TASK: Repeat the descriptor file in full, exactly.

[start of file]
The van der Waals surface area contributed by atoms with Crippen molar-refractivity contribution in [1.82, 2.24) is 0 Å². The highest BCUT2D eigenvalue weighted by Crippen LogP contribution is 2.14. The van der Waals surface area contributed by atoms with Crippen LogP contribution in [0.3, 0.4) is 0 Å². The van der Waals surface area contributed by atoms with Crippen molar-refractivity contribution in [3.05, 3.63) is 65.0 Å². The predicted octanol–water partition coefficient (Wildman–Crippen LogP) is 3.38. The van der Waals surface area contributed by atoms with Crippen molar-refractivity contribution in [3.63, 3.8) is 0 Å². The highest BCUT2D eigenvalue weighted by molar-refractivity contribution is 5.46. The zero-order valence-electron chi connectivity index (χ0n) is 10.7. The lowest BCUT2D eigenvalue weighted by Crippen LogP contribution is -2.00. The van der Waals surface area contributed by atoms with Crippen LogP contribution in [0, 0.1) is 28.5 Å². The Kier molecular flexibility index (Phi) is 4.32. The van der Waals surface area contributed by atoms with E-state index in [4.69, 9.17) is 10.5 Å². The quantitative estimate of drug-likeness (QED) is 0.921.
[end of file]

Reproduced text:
The van der Waals surface area contributed by atoms with Crippen molar-refractivity contribution in [1.82, 2.24) is 0 Å². The highest BCUT2D eigenvalue weighted by Crippen LogP contribution is 2.14. The van der Waals surface area contributed by atoms with Crippen LogP contribution in [0.3, 0.4) is 0 Å². The van der Waals surface area contributed by atoms with Crippen molar-refractivity contribution in [3.05, 3.63) is 65.0 Å². The predicted octanol–water partition coefficient (Wildman–Crippen LogP) is 3.38. The van der Waals surface area contributed by atoms with Crippen molar-refractivity contribution in [3.63, 3.8) is 0 Å². The highest BCUT2D eigenvalue weighted by molar-refractivity contribution is 5.46. The zero-order valence-electron chi connectivity index (χ0n) is 10.7. The lowest BCUT2D eigenvalue weighted by Crippen LogP contribution is -2.00. The van der Waals surface area contributed by atoms with Crippen LogP contribution in [0, 0.1) is 28.5 Å². The Kier molecular flexibility index (Phi) is 4.32. The van der Waals surface area contributed by atoms with E-state index in [4.69, 9.17) is 10.5 Å². The quantitative estimate of drug-likeness (QED) is 0.921.